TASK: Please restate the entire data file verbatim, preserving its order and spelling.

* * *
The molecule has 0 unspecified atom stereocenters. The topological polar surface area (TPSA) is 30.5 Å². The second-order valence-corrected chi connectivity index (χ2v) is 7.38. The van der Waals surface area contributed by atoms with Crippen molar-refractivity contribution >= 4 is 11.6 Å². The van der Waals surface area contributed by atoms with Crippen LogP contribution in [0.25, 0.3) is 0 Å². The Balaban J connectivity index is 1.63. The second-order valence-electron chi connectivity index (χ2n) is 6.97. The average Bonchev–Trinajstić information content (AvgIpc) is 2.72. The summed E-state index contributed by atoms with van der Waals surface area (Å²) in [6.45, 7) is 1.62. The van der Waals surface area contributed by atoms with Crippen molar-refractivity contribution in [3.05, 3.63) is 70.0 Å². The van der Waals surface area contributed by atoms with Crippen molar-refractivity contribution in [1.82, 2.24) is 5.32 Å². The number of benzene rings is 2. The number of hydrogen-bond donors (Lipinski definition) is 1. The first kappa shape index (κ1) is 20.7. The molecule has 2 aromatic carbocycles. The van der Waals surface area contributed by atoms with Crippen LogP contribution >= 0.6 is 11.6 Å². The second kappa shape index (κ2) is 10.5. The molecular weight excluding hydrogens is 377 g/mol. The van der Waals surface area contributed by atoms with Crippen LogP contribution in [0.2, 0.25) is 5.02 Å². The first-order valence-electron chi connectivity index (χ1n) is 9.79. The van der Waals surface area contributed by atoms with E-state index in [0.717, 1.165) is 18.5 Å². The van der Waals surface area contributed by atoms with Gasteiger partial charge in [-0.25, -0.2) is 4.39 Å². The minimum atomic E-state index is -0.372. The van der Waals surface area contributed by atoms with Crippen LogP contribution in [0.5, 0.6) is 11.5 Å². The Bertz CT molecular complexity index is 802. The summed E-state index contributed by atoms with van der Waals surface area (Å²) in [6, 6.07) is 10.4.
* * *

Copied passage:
The molecule has 0 unspecified atom stereocenters. The topological polar surface area (TPSA) is 30.5 Å². The second-order valence-corrected chi connectivity index (χ2v) is 7.38. The van der Waals surface area contributed by atoms with Crippen molar-refractivity contribution >= 4 is 11.6 Å². The van der Waals surface area contributed by atoms with Crippen LogP contribution in [0.25, 0.3) is 0 Å². The Balaban J connectivity index is 1.63. The second-order valence-electron chi connectivity index (χ2n) is 6.97. The average Bonchev–Trinajstić information content (AvgIpc) is 2.72. The summed E-state index contributed by atoms with van der Waals surface area (Å²) in [6.45, 7) is 1.62. The van der Waals surface area contributed by atoms with Crippen molar-refractivity contribution in [3.05, 3.63) is 70.0 Å². The van der Waals surface area contributed by atoms with Crippen molar-refractivity contribution in [1.82, 2.24) is 5.32 Å². The number of benzene rings is 2. The number of hydrogen-bond donors (Lipinski definition) is 1. The first kappa shape index (κ1) is 20.7. The molecule has 2 aromatic carbocycles. The van der Waals surface area contributed by atoms with Crippen LogP contribution >= 0.6 is 11.6 Å². The second kappa shape index (κ2) is 10.5. The molecular weight excluding hydrogens is 377 g/mol. The van der Waals surface area contributed by atoms with Crippen LogP contribution in [0.2, 0.25) is 5.02 Å². The first-order valence-electron chi connectivity index (χ1n) is 9.79. The van der Waals surface area contributed by atoms with E-state index in [0.717, 1.165) is 18.5 Å². The van der Waals surface area contributed by atoms with Gasteiger partial charge in [-0.25, -0.2) is 4.39 Å². The minimum atomic E-state index is -0.372. The van der Waals surface area contributed by atoms with Crippen LogP contribution in [0.5, 0.6) is 11.5 Å². The Bertz CT molecular complexity index is 802. The summed E-state index contributed by atoms with van der Waals surface area (Å²) in [6, 6.07) is 10.4.